LIVE FROM MOBILE APP WORLD 2010: Shaun Gregory, Managing Director of O2 Media, used his keynote speech at today’s Mobile App World 2010 event to trumpet the potential for operators in delivering personalised content and apps to consumers, stating that “apps are the new battleground, and the gateway to personalisation.” At the heart of this was the somewhat Orwellian argument that: “we know everything about our customers – behaviour, interests, location, life stage, demographics.” And Gregory was also scornful of new media companies, and their opinion of their role in the value chain: “we have a really deep understanding of our relationship with customers. Certainly for Microsoft, Google and Yahoo, they kind of think they know who everyone is, but they don’t really know. And they don’t really have a relationship with customers,” he argued.
At the heart of Gregory’s argument was research which indicates that operators rank second only to family and friends in terms of customer trust, putting them in a strong position with regard to recommending and endorsing products and services – echoing comments from Nielsen yesterday, which indicate that customers are open to app recommendations from these players. However, a critical consideration is the need for privacy, which again is an issue where companies such as Facebook lose out. “Today if you look at the majority of our campaigns, each campaign has the opportunity for customers to opt out… unlike an Apple or a Facebook, we signpost where the exit is in very single campaign. The relationship we have with customers is one built on trust, and we are very open around privacy.”
What is leading the need for personalised content is massive fragmentation within the media ecosystem, as content providers new and old begin serving a distributed and diverse customer base worldwide. With this ecosystem only set to become more disparate, Gregory argued that: “there is a real role for technology, but a fantastic opportunity for operators.” Customer usage profiles are changing, and “a mixture of data, particularly mobile data, sits centrally to people’s life now, rather than being on the periphery.” In order to drive interaction with this engaged customer base, apps need to be interactive, social, connected, practical and “safe.”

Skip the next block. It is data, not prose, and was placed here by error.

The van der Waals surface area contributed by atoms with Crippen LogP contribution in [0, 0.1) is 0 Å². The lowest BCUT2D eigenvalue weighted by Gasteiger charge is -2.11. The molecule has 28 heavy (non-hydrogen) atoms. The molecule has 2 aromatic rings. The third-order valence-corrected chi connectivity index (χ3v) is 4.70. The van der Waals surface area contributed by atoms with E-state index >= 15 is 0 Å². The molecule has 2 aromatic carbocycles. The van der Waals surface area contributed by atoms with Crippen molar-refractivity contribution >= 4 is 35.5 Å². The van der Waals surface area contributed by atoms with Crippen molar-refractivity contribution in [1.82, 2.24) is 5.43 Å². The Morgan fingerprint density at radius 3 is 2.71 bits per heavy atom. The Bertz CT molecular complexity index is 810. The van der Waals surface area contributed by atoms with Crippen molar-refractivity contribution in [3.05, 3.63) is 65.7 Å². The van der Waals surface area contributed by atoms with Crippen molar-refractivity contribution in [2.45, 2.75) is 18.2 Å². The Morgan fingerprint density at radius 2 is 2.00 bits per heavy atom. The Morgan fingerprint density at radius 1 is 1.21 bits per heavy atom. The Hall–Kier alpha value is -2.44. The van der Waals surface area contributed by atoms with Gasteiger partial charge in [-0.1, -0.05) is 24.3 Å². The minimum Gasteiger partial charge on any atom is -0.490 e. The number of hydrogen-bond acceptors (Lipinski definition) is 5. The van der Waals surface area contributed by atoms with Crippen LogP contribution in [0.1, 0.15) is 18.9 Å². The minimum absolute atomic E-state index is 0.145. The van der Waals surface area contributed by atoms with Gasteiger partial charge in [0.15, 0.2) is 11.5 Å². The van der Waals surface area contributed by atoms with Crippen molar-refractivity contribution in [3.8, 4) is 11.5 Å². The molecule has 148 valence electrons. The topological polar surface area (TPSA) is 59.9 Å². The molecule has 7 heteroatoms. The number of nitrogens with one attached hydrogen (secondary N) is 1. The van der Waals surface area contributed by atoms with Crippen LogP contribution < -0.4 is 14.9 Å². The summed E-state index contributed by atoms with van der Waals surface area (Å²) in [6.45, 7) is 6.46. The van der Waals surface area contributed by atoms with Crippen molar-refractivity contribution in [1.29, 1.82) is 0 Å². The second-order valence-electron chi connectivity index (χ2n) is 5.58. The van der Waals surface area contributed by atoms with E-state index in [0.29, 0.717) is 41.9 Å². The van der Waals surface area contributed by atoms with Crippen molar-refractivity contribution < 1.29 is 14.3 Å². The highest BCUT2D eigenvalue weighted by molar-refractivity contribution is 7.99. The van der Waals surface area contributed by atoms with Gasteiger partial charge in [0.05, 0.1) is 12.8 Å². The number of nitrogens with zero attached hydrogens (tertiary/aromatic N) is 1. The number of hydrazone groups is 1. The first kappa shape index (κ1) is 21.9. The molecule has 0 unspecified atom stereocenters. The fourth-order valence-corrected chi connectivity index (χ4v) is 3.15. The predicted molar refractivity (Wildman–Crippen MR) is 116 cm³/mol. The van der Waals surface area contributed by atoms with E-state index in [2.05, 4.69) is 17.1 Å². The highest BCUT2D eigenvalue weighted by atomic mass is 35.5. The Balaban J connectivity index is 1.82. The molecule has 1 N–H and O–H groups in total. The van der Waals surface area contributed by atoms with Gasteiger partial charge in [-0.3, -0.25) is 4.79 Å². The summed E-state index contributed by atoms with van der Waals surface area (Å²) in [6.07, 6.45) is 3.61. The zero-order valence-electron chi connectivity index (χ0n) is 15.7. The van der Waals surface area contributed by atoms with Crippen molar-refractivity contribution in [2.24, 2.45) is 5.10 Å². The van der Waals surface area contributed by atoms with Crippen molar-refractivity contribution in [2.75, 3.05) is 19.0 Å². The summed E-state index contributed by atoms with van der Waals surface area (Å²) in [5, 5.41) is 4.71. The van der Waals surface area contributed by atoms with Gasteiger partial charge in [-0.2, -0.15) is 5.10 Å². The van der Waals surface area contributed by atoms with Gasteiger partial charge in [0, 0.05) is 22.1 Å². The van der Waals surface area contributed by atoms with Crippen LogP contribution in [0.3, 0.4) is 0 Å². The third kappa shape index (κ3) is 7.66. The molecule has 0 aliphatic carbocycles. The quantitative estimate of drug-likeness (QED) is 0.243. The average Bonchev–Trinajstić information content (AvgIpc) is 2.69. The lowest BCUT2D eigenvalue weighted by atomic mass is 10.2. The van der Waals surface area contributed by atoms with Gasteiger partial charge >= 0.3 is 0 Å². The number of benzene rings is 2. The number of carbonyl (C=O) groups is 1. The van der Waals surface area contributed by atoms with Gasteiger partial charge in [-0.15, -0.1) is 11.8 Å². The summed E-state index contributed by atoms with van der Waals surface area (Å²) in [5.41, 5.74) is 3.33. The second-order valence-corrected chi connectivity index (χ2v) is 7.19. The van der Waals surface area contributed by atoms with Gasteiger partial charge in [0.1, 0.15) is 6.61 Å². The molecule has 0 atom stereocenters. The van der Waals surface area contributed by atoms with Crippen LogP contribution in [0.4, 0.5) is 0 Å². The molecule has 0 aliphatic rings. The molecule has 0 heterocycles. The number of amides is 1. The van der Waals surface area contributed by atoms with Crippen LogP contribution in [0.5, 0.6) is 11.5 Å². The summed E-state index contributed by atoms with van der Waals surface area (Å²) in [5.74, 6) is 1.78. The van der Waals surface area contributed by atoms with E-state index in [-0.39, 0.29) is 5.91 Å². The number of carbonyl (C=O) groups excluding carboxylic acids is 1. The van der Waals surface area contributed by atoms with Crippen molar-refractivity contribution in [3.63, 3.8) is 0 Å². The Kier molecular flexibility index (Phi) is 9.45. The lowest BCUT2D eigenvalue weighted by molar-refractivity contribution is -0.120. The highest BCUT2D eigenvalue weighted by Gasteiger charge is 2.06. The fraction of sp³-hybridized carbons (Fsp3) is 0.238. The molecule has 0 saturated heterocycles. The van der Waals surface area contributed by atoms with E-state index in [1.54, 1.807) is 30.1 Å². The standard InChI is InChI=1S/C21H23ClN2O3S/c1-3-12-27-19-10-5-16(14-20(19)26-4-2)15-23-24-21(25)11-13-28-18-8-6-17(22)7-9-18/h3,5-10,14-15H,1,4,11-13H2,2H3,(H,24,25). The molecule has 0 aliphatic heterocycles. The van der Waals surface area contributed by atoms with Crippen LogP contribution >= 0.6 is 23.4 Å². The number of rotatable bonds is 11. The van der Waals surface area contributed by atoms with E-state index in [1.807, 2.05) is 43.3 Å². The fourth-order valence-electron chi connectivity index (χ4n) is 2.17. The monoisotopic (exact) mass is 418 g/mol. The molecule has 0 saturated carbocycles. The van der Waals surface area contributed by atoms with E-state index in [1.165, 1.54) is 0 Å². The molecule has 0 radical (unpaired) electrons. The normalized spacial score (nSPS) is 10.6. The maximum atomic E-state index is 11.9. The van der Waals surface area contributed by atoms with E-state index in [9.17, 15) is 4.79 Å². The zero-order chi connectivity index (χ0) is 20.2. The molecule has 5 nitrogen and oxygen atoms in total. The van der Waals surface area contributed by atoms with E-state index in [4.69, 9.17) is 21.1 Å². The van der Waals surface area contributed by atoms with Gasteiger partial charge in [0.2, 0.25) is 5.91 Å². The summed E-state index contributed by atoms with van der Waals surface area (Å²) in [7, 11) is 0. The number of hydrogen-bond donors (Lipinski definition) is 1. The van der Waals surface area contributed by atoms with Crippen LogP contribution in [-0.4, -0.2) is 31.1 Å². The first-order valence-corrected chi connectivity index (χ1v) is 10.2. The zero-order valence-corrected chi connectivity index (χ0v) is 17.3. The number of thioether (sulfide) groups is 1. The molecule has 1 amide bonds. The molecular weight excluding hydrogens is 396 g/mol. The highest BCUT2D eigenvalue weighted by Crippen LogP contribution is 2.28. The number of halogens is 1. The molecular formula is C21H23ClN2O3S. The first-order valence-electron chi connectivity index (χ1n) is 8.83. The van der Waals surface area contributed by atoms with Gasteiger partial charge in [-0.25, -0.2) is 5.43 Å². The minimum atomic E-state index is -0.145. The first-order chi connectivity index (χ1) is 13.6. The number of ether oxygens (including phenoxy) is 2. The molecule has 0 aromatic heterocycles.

As an example of the benefits of personalisation, Gregory trumpeted a 30 percent response rate for an app campaign by UK bank NatWest, which saw the customer base segmented by location and ‘sort-code’ – so that active NatWest account holders could be targeted. He also made reference to an app created for drinks company Heineken which, despite the quality of the app, “didn’t go anywhere, because nobody told the consumers about it” – “delivering the app is where the game starts,” he argued. In terms of app discovery, “old media” was suggested as being an especially effective option: Gregory said that SMS messaging is a key tool, with subscribers “happy” to receive messages from operators, and 62 percent of customers reading messages from senders that they do not know within five minutes of receipt.
The role of mobile advertising in the media ecosystem will also become more central to campaign planning, compared with being “currently a bolt-on, or an adjacent.” Gregory also talked-up the role of the operator’s O2 Active portal, noting that in terms of usage “it is still big numbers, advertisers want to buy it, and we are selling it really well.”